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Re: [ARSCLIST] Glass Records
At 11:20 AM 2008-05-28, Marcos Sueiro Bal wrote:
[I think David Lennick wrote:]
And in my experience, glass based discs seem far less prone to palmitic acid.
Interesting statement, and one I had not heard before. We just
finished surveying a few lacquer discs (almost all US), so just for
fun I tried to run a query.
Of 1,925 with metal substrate, 375 have evidence of palmitic acid
(19%). Of 123 glass-based, 22 have evidence of palmitic acid (18%).
"Further research is necessary", as they say ;-)
Hello, Marcos and David,
One of the frustrating observations to fall out of my research on
magnetic tape degradation is that there are wide variations in model
numbers and even batches of tape. I would not be surprised if the
same thing happened with discs. There are even conflicting
studies--one says that only chromium dioxide catalyzes certain types
of binder degradation while another study says that both chromium
dioxide and gamma ferric oxide catalyze a similar type of binder degradation.
From David's? original statement, one could generate a hypothesis to
test: does the aluminum substrate act as a catalyst for generating
palmitic acid in the lacquer coating? Marcos's survey numbers seem to
indicate that the likelihood of this being the case is small. There
appears to be no statistical significance between the two numbers.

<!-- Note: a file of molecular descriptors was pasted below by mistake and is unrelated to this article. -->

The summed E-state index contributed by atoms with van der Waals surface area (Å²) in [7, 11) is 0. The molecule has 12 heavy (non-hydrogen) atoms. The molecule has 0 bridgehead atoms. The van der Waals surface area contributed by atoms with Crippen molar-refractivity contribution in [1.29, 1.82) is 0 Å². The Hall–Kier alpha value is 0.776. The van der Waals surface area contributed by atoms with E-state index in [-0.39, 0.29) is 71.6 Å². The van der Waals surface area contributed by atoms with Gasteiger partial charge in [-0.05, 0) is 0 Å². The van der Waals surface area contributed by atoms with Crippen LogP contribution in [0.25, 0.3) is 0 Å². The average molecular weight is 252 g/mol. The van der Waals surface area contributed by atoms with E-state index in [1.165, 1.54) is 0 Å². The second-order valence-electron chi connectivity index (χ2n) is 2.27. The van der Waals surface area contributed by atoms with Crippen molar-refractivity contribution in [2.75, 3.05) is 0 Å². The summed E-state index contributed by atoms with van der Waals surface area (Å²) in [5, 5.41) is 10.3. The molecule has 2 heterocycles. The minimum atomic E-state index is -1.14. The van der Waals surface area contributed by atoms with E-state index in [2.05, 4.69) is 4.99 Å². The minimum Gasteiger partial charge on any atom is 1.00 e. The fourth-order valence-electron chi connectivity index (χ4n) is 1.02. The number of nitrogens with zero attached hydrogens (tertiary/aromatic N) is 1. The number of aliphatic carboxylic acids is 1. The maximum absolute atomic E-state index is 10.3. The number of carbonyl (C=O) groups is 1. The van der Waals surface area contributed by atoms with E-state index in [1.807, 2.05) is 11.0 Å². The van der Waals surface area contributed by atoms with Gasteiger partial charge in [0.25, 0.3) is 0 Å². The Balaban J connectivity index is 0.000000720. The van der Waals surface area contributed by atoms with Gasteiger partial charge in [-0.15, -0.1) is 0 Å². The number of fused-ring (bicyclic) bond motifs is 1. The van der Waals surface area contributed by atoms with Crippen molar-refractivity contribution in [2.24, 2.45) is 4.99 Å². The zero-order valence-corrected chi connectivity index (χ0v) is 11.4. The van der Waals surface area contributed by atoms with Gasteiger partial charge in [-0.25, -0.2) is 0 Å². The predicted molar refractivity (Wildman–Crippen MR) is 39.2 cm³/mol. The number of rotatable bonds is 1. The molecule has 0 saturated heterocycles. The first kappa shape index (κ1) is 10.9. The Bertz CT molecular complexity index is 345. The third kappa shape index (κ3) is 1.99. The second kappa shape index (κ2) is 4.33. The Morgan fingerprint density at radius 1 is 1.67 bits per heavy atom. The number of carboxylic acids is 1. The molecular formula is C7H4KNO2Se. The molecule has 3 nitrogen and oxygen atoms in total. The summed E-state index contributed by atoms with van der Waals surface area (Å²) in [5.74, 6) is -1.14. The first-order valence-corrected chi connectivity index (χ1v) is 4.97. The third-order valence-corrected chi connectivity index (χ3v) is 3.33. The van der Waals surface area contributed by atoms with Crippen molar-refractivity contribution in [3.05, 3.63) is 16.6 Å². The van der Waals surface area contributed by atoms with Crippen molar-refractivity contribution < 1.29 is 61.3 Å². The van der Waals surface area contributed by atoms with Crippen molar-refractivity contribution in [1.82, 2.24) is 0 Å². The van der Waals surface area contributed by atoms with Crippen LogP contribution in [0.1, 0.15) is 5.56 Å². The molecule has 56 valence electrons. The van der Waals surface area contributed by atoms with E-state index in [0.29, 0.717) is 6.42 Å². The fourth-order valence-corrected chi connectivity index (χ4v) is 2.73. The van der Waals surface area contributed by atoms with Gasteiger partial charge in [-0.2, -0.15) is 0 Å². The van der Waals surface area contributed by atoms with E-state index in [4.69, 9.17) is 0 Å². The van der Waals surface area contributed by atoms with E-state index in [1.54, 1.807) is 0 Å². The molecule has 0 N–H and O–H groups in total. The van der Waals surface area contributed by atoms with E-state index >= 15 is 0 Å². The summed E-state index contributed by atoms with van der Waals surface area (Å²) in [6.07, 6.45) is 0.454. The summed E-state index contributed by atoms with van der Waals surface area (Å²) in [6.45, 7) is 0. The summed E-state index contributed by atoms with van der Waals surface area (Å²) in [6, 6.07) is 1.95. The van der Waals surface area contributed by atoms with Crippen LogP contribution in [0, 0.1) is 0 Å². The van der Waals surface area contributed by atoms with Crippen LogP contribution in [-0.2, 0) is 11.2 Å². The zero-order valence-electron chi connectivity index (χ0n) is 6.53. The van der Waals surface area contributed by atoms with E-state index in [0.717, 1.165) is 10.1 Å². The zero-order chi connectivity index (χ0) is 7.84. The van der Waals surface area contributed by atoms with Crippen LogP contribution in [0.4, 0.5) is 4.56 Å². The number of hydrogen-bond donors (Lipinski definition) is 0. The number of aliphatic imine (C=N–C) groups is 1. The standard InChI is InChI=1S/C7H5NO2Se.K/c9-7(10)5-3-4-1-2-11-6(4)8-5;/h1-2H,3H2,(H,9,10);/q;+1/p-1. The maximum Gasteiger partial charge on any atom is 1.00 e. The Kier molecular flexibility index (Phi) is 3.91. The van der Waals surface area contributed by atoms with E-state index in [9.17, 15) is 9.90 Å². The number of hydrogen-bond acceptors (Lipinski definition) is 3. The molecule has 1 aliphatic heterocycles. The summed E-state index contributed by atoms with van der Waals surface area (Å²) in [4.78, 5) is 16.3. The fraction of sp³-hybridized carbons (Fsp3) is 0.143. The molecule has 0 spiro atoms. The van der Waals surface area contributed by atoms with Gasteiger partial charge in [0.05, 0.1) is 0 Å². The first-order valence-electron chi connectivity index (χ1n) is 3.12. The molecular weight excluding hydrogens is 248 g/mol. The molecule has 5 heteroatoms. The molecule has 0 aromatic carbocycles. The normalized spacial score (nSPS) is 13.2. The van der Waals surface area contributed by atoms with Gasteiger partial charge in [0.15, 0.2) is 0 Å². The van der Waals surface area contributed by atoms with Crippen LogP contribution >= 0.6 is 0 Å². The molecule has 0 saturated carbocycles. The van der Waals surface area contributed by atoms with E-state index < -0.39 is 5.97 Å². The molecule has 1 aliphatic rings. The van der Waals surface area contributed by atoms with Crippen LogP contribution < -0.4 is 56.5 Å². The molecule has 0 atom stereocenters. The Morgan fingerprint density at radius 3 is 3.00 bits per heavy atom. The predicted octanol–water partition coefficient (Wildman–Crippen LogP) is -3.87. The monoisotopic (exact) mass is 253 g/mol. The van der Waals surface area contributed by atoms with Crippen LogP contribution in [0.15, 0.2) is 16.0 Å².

Yes, more research is needed, but one might consider some confounding
factors that might explain David's perception. One that comes to mind
is: perhaps since the glass discs were known to be more fragile they
were more carefully stored.
Perhaps the best thing to think about here is to schedule
preservation reformatting (copying) for all of this fragile media
while it's still relatively easy to copy. We now have prioritization
tools available in FACET from Indiana University and your tool,
Marcos, which should help those responsible for preserving
collections to determine the risk of each collection.
The more I learn about tape degradation--and I think some of the same
may apply to lacquers as well--the more I see that analog magnetic
tape is not a good choice for extremely long-term storage.
Fortunately, obtaining high-quality disc reproduction equipment into
the future appears to be easier than obtaining equally high-quality
tape reproduction equipment.
Richard L. Hess email: richard@xxxxxxxxxxxxxxx
Aurora, Ontario, Canada (905) 713 6733 1-877-TAPE-FIX
Detailed contact information: http://www.richardhess.com/tape/contact.htm
Quality tape transfers -- even from hard-to-play tapes.